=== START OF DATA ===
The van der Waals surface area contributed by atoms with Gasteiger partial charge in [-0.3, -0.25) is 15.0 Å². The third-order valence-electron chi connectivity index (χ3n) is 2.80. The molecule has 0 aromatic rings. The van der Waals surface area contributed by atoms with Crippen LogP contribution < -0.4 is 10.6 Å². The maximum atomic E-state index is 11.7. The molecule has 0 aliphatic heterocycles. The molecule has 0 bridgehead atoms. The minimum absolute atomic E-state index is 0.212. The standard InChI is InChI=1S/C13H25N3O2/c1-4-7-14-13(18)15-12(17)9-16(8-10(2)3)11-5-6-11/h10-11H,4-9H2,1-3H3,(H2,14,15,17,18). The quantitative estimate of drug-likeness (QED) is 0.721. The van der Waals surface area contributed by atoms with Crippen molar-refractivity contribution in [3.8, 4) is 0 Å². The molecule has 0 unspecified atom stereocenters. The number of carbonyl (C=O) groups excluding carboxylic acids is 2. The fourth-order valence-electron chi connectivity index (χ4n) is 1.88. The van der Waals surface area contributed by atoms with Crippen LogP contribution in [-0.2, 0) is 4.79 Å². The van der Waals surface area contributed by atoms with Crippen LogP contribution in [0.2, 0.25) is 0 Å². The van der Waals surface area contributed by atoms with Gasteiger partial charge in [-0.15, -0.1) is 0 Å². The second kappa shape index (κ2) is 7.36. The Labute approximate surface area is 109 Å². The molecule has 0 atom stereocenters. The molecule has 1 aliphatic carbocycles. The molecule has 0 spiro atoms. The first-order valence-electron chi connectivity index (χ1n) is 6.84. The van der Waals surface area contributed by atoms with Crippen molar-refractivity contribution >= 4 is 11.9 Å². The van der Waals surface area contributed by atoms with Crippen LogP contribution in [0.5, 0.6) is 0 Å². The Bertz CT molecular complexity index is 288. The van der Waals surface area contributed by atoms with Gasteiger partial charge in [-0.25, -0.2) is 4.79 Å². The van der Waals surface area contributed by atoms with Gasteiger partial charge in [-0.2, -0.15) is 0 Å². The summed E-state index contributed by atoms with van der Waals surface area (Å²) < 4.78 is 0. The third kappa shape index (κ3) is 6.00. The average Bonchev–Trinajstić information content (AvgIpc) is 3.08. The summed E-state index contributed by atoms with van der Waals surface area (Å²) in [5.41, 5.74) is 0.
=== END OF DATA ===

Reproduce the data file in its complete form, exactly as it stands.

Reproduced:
The van der Waals surface area contributed by atoms with Gasteiger partial charge in [-0.3, -0.25) is 15.0 Å². The third-order valence-electron chi connectivity index (χ3n) is 2.80. The molecule has 0 aromatic rings. The van der Waals surface area contributed by atoms with Crippen LogP contribution < -0.4 is 10.6 Å². The maximum atomic E-state index is 11.7. The molecule has 0 aliphatic heterocycles. The molecule has 0 bridgehead atoms. The minimum absolute atomic E-state index is 0.212. The standard InChI is InChI=1S/C13H25N3O2/c1-4-7-14-13(18)15-12(17)9-16(8-10(2)3)11-5-6-11/h10-11H,4-9H2,1-3H3,(H2,14,15,17,18). The quantitative estimate of drug-likeness (QED) is 0.721. The van der Waals surface area contributed by atoms with Crippen molar-refractivity contribution in [3.8, 4) is 0 Å². The molecule has 0 unspecified atom stereocenters. The number of carbonyl (C=O) groups excluding carboxylic acids is 2. The fourth-order valence-electron chi connectivity index (χ4n) is 1.88. The van der Waals surface area contributed by atoms with Crippen LogP contribution in [-0.2, 0) is 4.79 Å². The van der Waals surface area contributed by atoms with Crippen LogP contribution in [0.2, 0.25) is 0 Å². The van der Waals surface area contributed by atoms with Gasteiger partial charge in [-0.15, -0.1) is 0 Å². The second kappa shape index (κ2) is 7.36. The Labute approximate surface area is 109 Å². The molecule has 0 atom stereocenters. The molecule has 1 aliphatic carbocycles. The molecule has 0 spiro atoms. The first-order valence-electron chi connectivity index (χ1n) is 6.84. The van der Waals surface area contributed by atoms with Crippen molar-refractivity contribution >= 4 is 11.9 Å². The van der Waals surface area contributed by atoms with Crippen LogP contribution in [0.5, 0.6) is 0 Å². The Bertz CT molecular complexity index is 288. The van der Waals surface area contributed by atoms with Gasteiger partial charge in [-0.25, -0.2) is 4.79 Å². The van der Waals surface area contributed by atoms with Gasteiger partial charge in [-0.2, -0.15) is 0 Å². The summed E-state index contributed by atoms with van der Waals surface area (Å²) < 4.78 is 0. The third kappa shape index (κ3) is 6.00. The average Bonchev–Trinajstić information content (AvgIpc) is 3.08. The summed E-state index contributed by atoms with van der Waals surface area (Å²) in [5.41, 5.74) is 0.